Brussels, 20 December 2009
Today, around 20.00 hrs., I received another phone-call from Marcel Vervloesem from the prison of Turnhout.
His health is still in a very bad shape.
As you know, he is not only suffering from a heart condition and a kidney-disease, and he has been operated upon 20 times, etc...but he allso has severe diabetes which since 10 days now allready can no longer be controlled, while he is now allso suffering from severe bronchitis.
Over a period of three weeks, he has lost 18 lbs of weight.
The docters have injected another type of insulin into his body, but his blood sugar has again risen to such a high level that his life is now again in immediate danger. There is a serious risk that he goes into diabetic coma, because his glychemia has been that high these last days that it could't be measured any more.
He is lying on his bed all day long, because he isn't able to do anything else anymore. He feels like vomiting all the time, he feels dizzy all the time, and he can hardly see anything anymore.
He actually should immediately be brought to a hospital, but the Minister of Justice, De Clerck, and the Directorate-General of the Peniteniary Institutions, who must know about this situation because I have written a letter to them last week about it, as I have allso called the Cabinet of the Minister, apparently find this situation normal.
Marcel's lawyer has made a phone-call yesterday to Eric Geudens, the director-attaché of the prison of Turnhout, who told him that 'nothing was the matter with Marcel'.
It is this same man, Eric Geudens, who recently wrote in his report to the Court.....that the conditional release or the penitentiary leave of Marcel Vervloesem would contain 'a risk, because of his involvement with anti-paedophilia organizations which keenly make use of the media.'
About a year ago, Eric Geudens had allready said that 'nothing was the matter', and the consequence of that assertion was that it took the docters of the hospital of Turnhout 13 hours to save Marcel's live by means of a heart-reanimation machine
Is remains unclear what will happen in the next days and during the forthcoming hollidays.
As long as the Directorate-General of the Penitentiary Institutions and Minister De Clerck (whom I will again contact today through mail) will do nothing and remain opposed to Marcel being allowed to enter a hospital, this worrying situation will not change.
The continuous exchanges of phone-calls between docters, doesn't make any sense, as long as this situation drags on. In fact, one should say that this means nothing else than that they are playing with his live.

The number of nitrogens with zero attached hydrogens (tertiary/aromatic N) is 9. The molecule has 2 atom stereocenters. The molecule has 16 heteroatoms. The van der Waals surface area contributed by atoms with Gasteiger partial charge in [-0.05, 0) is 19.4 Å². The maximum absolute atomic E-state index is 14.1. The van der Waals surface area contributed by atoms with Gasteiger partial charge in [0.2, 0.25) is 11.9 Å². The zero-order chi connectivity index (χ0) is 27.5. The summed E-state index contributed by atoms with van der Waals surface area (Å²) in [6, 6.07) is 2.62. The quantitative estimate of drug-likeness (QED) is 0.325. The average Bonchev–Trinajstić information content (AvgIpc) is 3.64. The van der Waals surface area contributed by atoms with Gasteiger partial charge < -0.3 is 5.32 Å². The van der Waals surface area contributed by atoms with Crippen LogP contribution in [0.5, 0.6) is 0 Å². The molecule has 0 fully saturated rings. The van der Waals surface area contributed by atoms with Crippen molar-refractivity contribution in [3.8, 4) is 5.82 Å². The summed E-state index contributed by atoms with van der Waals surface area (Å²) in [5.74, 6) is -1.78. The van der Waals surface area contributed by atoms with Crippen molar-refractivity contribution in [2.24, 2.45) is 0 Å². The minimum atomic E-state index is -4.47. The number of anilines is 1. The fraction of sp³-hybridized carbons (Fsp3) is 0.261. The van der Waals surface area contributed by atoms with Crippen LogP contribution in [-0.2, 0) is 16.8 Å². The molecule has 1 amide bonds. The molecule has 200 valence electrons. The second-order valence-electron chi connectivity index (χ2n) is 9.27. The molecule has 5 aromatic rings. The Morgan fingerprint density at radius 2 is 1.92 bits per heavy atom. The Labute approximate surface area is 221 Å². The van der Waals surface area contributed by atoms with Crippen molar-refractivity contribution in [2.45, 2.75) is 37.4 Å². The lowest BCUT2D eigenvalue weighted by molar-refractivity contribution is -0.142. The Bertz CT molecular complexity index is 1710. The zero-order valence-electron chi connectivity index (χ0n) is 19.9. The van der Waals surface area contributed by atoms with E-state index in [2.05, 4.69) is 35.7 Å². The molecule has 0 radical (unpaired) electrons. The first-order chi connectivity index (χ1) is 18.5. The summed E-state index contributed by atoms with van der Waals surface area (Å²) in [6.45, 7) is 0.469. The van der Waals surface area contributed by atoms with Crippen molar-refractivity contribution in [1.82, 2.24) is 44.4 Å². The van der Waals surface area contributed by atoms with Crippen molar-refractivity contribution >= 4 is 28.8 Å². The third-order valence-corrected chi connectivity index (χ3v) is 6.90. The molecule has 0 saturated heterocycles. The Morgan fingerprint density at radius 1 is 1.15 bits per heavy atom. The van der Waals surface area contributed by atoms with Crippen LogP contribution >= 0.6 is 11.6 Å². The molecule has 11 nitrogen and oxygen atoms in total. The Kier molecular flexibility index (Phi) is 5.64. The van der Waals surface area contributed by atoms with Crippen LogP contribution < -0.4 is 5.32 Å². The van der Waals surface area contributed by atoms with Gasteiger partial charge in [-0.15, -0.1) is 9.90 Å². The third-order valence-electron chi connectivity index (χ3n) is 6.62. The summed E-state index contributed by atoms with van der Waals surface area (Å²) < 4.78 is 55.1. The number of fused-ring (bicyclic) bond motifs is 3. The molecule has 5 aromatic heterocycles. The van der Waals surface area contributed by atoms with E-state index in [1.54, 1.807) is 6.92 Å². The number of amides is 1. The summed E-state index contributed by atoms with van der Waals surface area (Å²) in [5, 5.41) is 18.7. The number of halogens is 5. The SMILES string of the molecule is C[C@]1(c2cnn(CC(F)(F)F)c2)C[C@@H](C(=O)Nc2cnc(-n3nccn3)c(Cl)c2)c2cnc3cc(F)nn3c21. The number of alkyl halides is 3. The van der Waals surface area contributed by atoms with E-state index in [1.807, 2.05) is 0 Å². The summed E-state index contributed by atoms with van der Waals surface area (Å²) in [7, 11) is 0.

One should allso consider the fact that between eight o'clock at night and seven o'clock in the morning, there is no medical nursing personel at all in this prison.
Nor did they take the care to provide the prison with a medical observation-team, and the prison-guards are unable to continuously watch the state of Marcel's health and to find out if he is just sleeping or if he has gone into a coma.
Tomorrow I will again call all the Services and I will once again contact the Cabinet of Minister De Clerck.
Il will allso send around some fax-messages, in order to make sure that nobody will be able to pretend, if something serious should happen, that they knew nothing about it.
We will allso inform the press and the representatives by means of short press messages.
If someone would wish to write a letter to Marcel:
t.a.v. Marcel Vervloesem
Afdeling 4, cel 86
2300 Turnhout (Belgium)
(Due to the fact that letters to Marcel regularly disappear, we recommand that you send your letter or post-card by registered mail.)
President of the non-profit organisation vzw Werkgroep Morkhoven.
Following is list of more than 20 emergency room trips and surgical operations endured by Marcel Vervloesem, of which Belgian minister of justice and his cabinet members were informed more than 40 times. This prominent official advocates publicly for a "humane and equitable" justice, and states that a prisoner 'can be released from jail only 3 days before his expected death'.
1- malignant cancer : treated at St. H. Hart Hospital, Lier : 2 times
2- kidneys : at St Elisabeth Hospital, Herentals : 5 times
3- pancreas : at St. H. Hart Hospital, Lier : 2 times, University IA, Anvers : 1 time
4- emergency in intensive care for pancreatite : 2 times
5- emergency in intensive care for pancreatite : University IA, Anvers : 1 time
6- intensive care : Fabiola Hospital, Sambreville and St. Elisabeth Hospital, Herrentals : 11 times
7- kidneys : Gasthuisberg, Louvain : 2 times
8- heart surgery for cardiac dysfunctioning : at AZ Imelda, Bonheiden : 3 times
9- diabetes intensive care : at St. H. Hart Hospital, Lier : 4 times
10- kidneys : at St. H. Hart Hospital, Lier : 1 time
11- heart surgery : at AZ St. Jan, Bruges : 1 time
12- kidney dialysis : at St. H. Hart Hospital, Lier : 1 time
13- internal hemorrhage : at AZ St. Jan, Bruges : 1 time
14- surgery : at St. Jan, Bruges : 1 time
15- surgery for placing dialysis drains : at AZ St. Jan, Bruges : 1 time
16- intensive care in cardiology : at St. Elisabeth Hospital, Turnhout : 1 time
17- emergency room intensive care for anemia (leukemia) : St. Elisabeth Hospital, Turnhout : 1 time
18- emergency room intensive care : St. Elisabeth Hospital, Herrentals : 1 time
19- heart surgery : AZ St. Jan, Bruges : 1 time
20- on May 14th 2009, for heart problems caused by among other reasons lack of medications and insufficent treatments, Mr Vervloesem was to be admitted in emergency to the AZ St. Jan Hospital, Bruges, but the prison director, using a psycho-social service's report denied it.
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